As universities and colleges increase their tuition, a larger share of it is falling on the lowest-income students and their families.
Those are among the findings of an investigation by The Hechinger Report, the Dallas Morning News, and the Education Writers Association, which used federal data to show that lower-income and working-class students at private colleges and universities have seen the amount they pay, after grants and scholarships, increase faster than the amount their middle- and upper-income classmates pay.
Then again, as costs rise, even people in higher income brackets may have trouble paying. It’s a complicated topic that was the subject of this segment on the National Public Radio program Here & Now, with The Hechinger Report’s higher-education editor, Jon Marcus.
Read the original package of stories here.
Hechinger Report staff writer Sarah Butrymowicz took part in a podcast with Bloomberg Radio this week about the Common Core State Standards. She joined Erin Richards of the Milwaukee Journal Sentinel and Andrew Ujifusa of EdWeek to discuss:
1. Are the controversial new standards in trouble?
2. How is their roll out affecting classrooms around the country?
3. How well are reporters covering them?
Listen to the podcast here.
While black and Latino men attending community college have some of the highest educational goals of any racial or gender group, they are also the least likely to achieve them.
That’s one of several findings included in a new report from the Center for Community College Student Engagement, which suggests that black and Latino men graduate from college at disproportionately low rates partly because they arrive less prepared and can suffer from discrimination and stereotyping, or a fear that they will live up to negative stereotypes.
The release of the report comes a day before President Obama is expected to provide details on a new initiative to improve the lives of young men of color. Obama has said the initiative, called “My Brother’s Keeper,” will be led by a mixture of foundations, public officials, churches, and non-profits.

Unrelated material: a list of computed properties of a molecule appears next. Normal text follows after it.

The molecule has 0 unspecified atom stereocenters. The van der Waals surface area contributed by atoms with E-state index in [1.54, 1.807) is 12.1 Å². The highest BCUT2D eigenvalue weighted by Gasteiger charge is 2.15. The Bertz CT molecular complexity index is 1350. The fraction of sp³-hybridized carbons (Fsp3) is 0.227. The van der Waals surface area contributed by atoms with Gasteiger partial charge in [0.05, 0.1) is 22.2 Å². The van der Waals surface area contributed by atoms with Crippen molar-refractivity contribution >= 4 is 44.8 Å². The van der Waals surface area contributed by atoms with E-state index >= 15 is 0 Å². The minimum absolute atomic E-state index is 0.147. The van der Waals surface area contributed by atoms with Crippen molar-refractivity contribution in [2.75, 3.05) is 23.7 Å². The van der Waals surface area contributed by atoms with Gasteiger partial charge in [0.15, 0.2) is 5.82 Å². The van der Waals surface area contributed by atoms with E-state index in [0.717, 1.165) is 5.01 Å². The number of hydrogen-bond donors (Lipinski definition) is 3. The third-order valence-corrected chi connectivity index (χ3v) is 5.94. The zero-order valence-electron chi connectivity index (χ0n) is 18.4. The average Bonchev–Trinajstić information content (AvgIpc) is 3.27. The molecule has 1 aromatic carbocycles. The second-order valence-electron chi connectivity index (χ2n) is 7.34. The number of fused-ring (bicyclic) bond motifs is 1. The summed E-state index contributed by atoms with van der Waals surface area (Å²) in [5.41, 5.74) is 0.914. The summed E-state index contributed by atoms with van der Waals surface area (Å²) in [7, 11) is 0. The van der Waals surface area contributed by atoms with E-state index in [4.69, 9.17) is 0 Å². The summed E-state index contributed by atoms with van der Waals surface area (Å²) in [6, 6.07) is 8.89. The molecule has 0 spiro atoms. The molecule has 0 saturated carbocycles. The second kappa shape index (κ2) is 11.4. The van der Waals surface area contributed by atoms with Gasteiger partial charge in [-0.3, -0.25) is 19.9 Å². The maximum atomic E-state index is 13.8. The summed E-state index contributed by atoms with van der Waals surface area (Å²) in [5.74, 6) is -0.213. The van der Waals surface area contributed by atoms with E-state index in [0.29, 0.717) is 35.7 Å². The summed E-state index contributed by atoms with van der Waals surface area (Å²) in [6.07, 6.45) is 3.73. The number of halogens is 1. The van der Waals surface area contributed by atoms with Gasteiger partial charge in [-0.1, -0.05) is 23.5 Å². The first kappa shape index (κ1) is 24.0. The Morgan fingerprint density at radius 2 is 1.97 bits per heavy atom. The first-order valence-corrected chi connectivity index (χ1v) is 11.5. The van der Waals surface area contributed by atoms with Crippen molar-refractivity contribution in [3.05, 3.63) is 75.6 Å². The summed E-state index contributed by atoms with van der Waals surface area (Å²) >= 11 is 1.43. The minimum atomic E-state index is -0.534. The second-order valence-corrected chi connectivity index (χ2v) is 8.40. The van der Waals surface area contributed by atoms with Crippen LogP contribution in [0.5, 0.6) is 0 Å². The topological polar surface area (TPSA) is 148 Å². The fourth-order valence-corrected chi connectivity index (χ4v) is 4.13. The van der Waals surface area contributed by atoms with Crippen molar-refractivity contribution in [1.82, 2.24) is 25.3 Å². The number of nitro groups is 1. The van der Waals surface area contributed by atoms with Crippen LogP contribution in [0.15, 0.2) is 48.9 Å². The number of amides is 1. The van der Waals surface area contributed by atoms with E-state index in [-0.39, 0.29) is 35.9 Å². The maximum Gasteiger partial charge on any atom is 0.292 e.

Black and Latino males are more likely to attend community colleges than four-year universities, the new report found. And, on average, they are more ambitious and engaged while there — seeking out academic help, and not skipping class, for instance — than white male students. And 87 percent said they hoped to earn an associate’s degree, compared to 80 percent of white men.
Yet only five percent of Latino and black men earn certificates or degrees within three years, compared to 32 percent of white men.
Black and Latino men report using just about every form of academic support provided by their community colleges — tutoring, computer labs, study skills courses — at higher rates than white men with the same GPAs. That finding suggests that black and Latino males have to work far harder to achieve at the same levels as their white peers at community colleges.
“Race and ethnicity intersect in complicated ways with gender, socioeconomic status, college readiness and other factors,” the report’s authors conclude “There remains the necessary and unequivocal recognition that in this society, race matters.”
Many of the suggestions for improvements fall into the categories of helping black and Latino male students build strong relationships with mentors, improving the diversity and cultural sensitivity of faculty members, or strengthening the remedial courses many struggling students take when they arrive at community colleges.
Among the model programs described in the report:
- Jackson College in Michigan created an intensive mentoring program for minority male students called Men of Merit, which includes biweekly meetings with mentors who can provide academic and career advice. Black men who participated in the program in the fall of 2011 had an 81 percent chance of making it to their second semester, compared to 61 percent of black male students who did not participate.
- Most of North Carolina’s community college take part in what’s known as the Minority Male Mentoring Program, which works with both full- and part-time students to provide academic advising, study skills courses, and chances to take part in community service. That program, started in 2003, has significantly boosted retention rates for minority men.
What if the punishment for skipping school was a loss in welfare benefits for your family? It’s a strategy that some politicians are considering in the U.S. – plans have been floated in Missouri and put into action in Michigan last year.